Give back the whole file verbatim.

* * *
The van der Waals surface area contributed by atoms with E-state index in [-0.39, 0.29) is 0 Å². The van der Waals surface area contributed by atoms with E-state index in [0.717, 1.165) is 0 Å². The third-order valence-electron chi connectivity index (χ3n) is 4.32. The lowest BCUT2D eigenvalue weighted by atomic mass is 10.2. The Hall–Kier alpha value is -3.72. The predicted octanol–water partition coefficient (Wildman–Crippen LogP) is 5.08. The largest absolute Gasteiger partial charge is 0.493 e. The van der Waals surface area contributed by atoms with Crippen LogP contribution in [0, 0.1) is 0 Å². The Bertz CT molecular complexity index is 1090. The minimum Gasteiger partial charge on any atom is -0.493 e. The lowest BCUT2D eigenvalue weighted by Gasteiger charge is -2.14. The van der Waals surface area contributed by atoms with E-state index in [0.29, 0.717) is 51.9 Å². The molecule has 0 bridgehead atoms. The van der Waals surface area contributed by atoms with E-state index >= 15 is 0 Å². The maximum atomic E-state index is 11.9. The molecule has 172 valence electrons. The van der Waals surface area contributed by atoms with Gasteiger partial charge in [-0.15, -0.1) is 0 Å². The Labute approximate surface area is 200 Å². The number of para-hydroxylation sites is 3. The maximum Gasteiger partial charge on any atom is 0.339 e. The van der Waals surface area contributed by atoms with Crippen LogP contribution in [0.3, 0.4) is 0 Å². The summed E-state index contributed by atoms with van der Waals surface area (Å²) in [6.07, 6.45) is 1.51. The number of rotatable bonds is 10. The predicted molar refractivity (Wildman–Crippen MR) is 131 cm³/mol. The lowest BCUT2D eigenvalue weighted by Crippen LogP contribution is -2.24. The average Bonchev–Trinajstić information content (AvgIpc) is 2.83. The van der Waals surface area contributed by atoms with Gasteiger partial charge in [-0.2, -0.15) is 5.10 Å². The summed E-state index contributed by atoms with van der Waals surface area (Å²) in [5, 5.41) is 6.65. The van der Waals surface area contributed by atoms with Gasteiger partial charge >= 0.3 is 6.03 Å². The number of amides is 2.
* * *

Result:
The van der Waals surface area contributed by atoms with E-state index in [-0.39, 0.29) is 0 Å². The van der Waals surface area contributed by atoms with E-state index in [0.717, 1.165) is 0 Å². The third-order valence-electron chi connectivity index (χ3n) is 4.32. The lowest BCUT2D eigenvalue weighted by atomic mass is 10.2. The Hall–Kier alpha value is -3.72. The predicted octanol–water partition coefficient (Wildman–Crippen LogP) is 5.08. The largest absolute Gasteiger partial charge is 0.493 e. The van der Waals surface area contributed by atoms with Crippen LogP contribution in [0, 0.1) is 0 Å². The Bertz CT molecular complexity index is 1090. The minimum Gasteiger partial charge on any atom is -0.493 e. The lowest BCUT2D eigenvalue weighted by Gasteiger charge is -2.14. The van der Waals surface area contributed by atoms with E-state index in [0.29, 0.717) is 51.9 Å². The molecule has 0 bridgehead atoms. The van der Waals surface area contributed by atoms with E-state index >= 15 is 0 Å². The maximum atomic E-state index is 11.9. The molecule has 172 valence electrons. The van der Waals surface area contributed by atoms with Gasteiger partial charge in [-0.15, -0.1) is 0 Å². The Labute approximate surface area is 200 Å². The number of para-hydroxylation sites is 3. The maximum Gasteiger partial charge on any atom is 0.339 e. The van der Waals surface area contributed by atoms with Crippen LogP contribution in [0.3, 0.4) is 0 Å². The summed E-state index contributed by atoms with van der Waals surface area (Å²) in [6.07, 6.45) is 1.51. The number of rotatable bonds is 10. The predicted molar refractivity (Wildman–Crippen MR) is 131 cm³/mol. The lowest BCUT2D eigenvalue weighted by Crippen LogP contribution is -2.24. The average Bonchev–Trinajstić information content (AvgIpc) is 2.83. The van der Waals surface area contributed by atoms with Gasteiger partial charge in [-0.2, -0.15) is 5.10 Å². The summed E-state index contributed by atoms with van der Waals surface area (Å²) in [5, 5.41) is 6.65. The van der Waals surface area contributed by atoms with Gasteiger partial charge >= 0.3 is 6.03 Å². The number of amides is 2.